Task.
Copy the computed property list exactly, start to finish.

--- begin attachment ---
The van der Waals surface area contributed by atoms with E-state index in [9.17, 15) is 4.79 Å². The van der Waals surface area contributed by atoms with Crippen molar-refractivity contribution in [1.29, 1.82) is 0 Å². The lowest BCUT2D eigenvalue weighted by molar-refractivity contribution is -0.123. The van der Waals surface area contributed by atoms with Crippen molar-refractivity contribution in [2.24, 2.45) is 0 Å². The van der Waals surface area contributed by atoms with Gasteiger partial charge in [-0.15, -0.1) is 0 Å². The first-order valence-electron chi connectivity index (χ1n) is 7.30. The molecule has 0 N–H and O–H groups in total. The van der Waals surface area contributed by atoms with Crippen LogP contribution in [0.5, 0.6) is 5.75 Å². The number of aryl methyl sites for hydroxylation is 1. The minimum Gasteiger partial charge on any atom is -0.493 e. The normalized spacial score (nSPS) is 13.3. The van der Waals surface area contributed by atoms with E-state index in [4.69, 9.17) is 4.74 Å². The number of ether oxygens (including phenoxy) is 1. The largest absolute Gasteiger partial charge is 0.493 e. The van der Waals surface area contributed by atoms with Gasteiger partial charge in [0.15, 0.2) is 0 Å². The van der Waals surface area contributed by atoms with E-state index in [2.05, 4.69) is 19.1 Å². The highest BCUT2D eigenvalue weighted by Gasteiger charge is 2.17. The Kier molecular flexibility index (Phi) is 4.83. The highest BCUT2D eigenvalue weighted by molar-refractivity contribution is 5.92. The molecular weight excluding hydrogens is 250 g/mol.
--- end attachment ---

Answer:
The van der Waals surface area contributed by atoms with E-state index in [9.17, 15) is 4.79 Å². The van der Waals surface area contributed by atoms with Crippen molar-refractivity contribution in [1.29, 1.82) is 0 Å². The lowest BCUT2D eigenvalue weighted by molar-refractivity contribution is -0.123. The van der Waals surface area contributed by atoms with Crippen molar-refractivity contribution in [2.24, 2.45) is 0 Å². The van der Waals surface area contributed by atoms with Gasteiger partial charge in [-0.15, -0.1) is 0 Å². The first-order valence-electron chi connectivity index (χ1n) is 7.30. The molecule has 0 N–H and O–H groups in total. The van der Waals surface area contributed by atoms with Crippen LogP contribution in [0.5, 0.6) is 5.75 Å². The number of aryl methyl sites for hydroxylation is 1. The minimum Gasteiger partial charge on any atom is -0.493 e. The normalized spacial score (nSPS) is 13.3. The van der Waals surface area contributed by atoms with E-state index in [4.69, 9.17) is 4.74 Å². The number of ether oxygens (including phenoxy) is 1. The largest absolute Gasteiger partial charge is 0.493 e. The van der Waals surface area contributed by atoms with Gasteiger partial charge in [0.15, 0.2) is 0 Å². The van der Waals surface area contributed by atoms with E-state index in [2.05, 4.69) is 19.1 Å². The highest BCUT2D eigenvalue weighted by Gasteiger charge is 2.17. The Kier molecular flexibility index (Phi) is 4.83. The highest BCUT2D eigenvalue weighted by molar-refractivity contribution is 5.92. The molecular weight excluding hydrogens is 250 g/mol.